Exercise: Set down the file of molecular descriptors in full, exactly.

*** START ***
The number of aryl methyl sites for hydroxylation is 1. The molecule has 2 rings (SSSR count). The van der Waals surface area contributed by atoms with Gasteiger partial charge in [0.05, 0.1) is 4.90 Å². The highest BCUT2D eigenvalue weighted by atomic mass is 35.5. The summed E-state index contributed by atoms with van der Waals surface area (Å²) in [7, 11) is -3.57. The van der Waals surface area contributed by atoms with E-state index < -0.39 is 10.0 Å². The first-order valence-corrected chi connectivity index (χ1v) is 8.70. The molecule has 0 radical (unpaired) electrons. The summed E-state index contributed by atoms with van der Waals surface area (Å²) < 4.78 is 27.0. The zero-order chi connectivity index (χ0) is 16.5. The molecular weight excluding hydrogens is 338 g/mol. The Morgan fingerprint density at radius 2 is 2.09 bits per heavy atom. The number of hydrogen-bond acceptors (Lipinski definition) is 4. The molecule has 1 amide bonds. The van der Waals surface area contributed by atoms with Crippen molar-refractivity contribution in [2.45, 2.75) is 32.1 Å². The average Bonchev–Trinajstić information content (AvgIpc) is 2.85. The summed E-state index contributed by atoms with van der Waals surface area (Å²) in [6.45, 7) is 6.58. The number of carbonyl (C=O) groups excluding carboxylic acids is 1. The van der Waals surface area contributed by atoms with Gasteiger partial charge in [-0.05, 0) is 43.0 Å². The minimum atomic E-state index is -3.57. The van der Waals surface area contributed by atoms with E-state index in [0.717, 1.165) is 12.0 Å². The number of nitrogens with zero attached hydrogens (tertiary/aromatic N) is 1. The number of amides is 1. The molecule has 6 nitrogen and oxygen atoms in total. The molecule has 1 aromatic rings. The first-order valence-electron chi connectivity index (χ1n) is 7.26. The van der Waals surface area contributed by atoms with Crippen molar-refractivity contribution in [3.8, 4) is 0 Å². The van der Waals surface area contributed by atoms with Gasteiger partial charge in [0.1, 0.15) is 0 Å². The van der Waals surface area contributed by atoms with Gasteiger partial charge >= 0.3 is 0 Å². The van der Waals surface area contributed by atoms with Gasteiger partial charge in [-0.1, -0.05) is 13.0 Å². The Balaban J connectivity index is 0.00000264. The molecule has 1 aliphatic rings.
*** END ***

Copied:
The number of aryl methyl sites for hydroxylation is 1. The molecule has 2 rings (SSSR count). The van der Waals surface area contributed by atoms with Gasteiger partial charge in [0.05, 0.1) is 4.90 Å². The highest BCUT2D eigenvalue weighted by atomic mass is 35.5. The summed E-state index contributed by atoms with van der Waals surface area (Å²) in [7, 11) is -3.57. The van der Waals surface area contributed by atoms with E-state index < -0.39 is 10.0 Å². The first-order valence-corrected chi connectivity index (χ1v) is 8.70. The molecule has 0 radical (unpaired) electrons. The summed E-state index contributed by atoms with van der Waals surface area (Å²) < 4.78 is 27.0. The zero-order chi connectivity index (χ0) is 16.5. The molecular weight excluding hydrogens is 338 g/mol. The Morgan fingerprint density at radius 2 is 2.09 bits per heavy atom. The number of hydrogen-bond acceptors (Lipinski definition) is 4. The molecule has 1 amide bonds. The van der Waals surface area contributed by atoms with Crippen molar-refractivity contribution in [2.45, 2.75) is 32.1 Å². The average Bonchev–Trinajstić information content (AvgIpc) is 2.85. The summed E-state index contributed by atoms with van der Waals surface area (Å²) in [6.45, 7) is 6.58. The number of carbonyl (C=O) groups excluding carboxylic acids is 1. The van der Waals surface area contributed by atoms with Gasteiger partial charge in [-0.05, 0) is 43.0 Å². The minimum atomic E-state index is -3.57. The van der Waals surface area contributed by atoms with E-state index in [0.717, 1.165) is 12.0 Å². The number of nitrogens with zero attached hydrogens (tertiary/aromatic N) is 1. The number of amides is 1. The molecule has 6 nitrogen and oxygen atoms in total. The molecule has 1 aromatic rings. The first-order valence-electron chi connectivity index (χ1n) is 7.26. The van der Waals surface area contributed by atoms with Crippen molar-refractivity contribution in [3.8, 4) is 0 Å². The van der Waals surface area contributed by atoms with Gasteiger partial charge in [0.1, 0.15) is 0 Å². The van der Waals surface area contributed by atoms with Gasteiger partial charge >= 0.3 is 0 Å². The van der Waals surface area contributed by atoms with Gasteiger partial charge in [-0.1, -0.05) is 13.0 Å². The Balaban J connectivity index is 0.00000264. The molecule has 1 aliphatic rings.